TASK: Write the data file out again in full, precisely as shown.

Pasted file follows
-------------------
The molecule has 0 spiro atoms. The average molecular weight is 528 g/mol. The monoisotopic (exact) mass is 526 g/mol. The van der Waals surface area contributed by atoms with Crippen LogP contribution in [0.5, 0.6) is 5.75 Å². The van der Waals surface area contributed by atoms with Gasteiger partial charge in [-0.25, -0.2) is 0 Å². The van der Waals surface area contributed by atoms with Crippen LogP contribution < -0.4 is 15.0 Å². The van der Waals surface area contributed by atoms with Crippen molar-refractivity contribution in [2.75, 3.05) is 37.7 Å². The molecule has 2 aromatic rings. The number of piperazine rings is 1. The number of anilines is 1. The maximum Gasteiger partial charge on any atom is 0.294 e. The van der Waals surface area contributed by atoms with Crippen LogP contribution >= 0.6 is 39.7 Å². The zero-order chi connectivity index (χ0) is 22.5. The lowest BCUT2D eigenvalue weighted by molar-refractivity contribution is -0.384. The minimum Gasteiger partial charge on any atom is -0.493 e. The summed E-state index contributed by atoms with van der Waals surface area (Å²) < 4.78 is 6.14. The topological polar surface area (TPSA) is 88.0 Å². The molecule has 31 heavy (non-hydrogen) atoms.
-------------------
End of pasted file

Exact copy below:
The molecule has 0 spiro atoms. The average molecular weight is 528 g/mol. The monoisotopic (exact) mass is 526 g/mol. The van der Waals surface area contributed by atoms with Crippen LogP contribution in [0.5, 0.6) is 5.75 Å². The van der Waals surface area contributed by atoms with Gasteiger partial charge in [-0.25, -0.2) is 0 Å². The van der Waals surface area contributed by atoms with Crippen LogP contribution < -0.4 is 15.0 Å². The van der Waals surface area contributed by atoms with Crippen molar-refractivity contribution in [2.75, 3.05) is 37.7 Å². The molecule has 2 aromatic rings. The number of piperazine rings is 1. The number of anilines is 1. The maximum Gasteiger partial charge on any atom is 0.294 e. The van der Waals surface area contributed by atoms with Crippen LogP contribution >= 0.6 is 39.7 Å². The zero-order chi connectivity index (χ0) is 22.5. The lowest BCUT2D eigenvalue weighted by molar-refractivity contribution is -0.384. The minimum Gasteiger partial charge on any atom is -0.493 e. The summed E-state index contributed by atoms with van der Waals surface area (Å²) < 4.78 is 6.14. The topological polar surface area (TPSA) is 88.0 Å². The molecule has 31 heavy (non-hydrogen) atoms.